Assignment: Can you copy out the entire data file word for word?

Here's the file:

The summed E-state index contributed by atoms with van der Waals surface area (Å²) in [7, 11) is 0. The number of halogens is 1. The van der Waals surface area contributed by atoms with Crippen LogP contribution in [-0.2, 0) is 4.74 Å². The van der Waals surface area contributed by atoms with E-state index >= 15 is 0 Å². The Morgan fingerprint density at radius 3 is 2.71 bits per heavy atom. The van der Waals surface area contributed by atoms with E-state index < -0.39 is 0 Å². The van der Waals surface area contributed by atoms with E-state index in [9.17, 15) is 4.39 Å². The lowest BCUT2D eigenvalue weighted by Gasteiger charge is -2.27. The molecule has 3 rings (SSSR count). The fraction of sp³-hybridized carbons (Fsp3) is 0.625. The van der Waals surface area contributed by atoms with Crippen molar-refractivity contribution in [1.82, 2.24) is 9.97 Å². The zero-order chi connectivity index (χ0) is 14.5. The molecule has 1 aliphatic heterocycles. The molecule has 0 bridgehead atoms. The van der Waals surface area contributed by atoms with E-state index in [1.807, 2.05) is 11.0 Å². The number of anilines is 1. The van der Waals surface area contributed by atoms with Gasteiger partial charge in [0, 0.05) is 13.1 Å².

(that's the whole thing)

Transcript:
The summed E-state index contributed by atoms with van der Waals surface area (Å²) in [7, 11) is 0. The number of halogens is 1. The van der Waals surface area contributed by atoms with Crippen LogP contribution in [-0.2, 0) is 4.74 Å². The van der Waals surface area contributed by atoms with E-state index >= 15 is 0 Å². The Morgan fingerprint density at radius 3 is 2.71 bits per heavy atom. The van der Waals surface area contributed by atoms with E-state index < -0.39 is 0 Å². The van der Waals surface area contributed by atoms with E-state index in [9.17, 15) is 4.39 Å². The lowest BCUT2D eigenvalue weighted by Gasteiger charge is -2.27. The molecule has 3 rings (SSSR count). The fraction of sp³-hybridized carbons (Fsp3) is 0.625. The van der Waals surface area contributed by atoms with Crippen molar-refractivity contribution in [1.82, 2.24) is 9.97 Å². The zero-order chi connectivity index (χ0) is 14.5. The molecule has 1 aliphatic heterocycles. The molecule has 0 bridgehead atoms. The van der Waals surface area contributed by atoms with E-state index in [1.807, 2.05) is 11.0 Å². The number of anilines is 1. The van der Waals surface area contributed by atoms with Gasteiger partial charge in [0, 0.05) is 13.1 Å².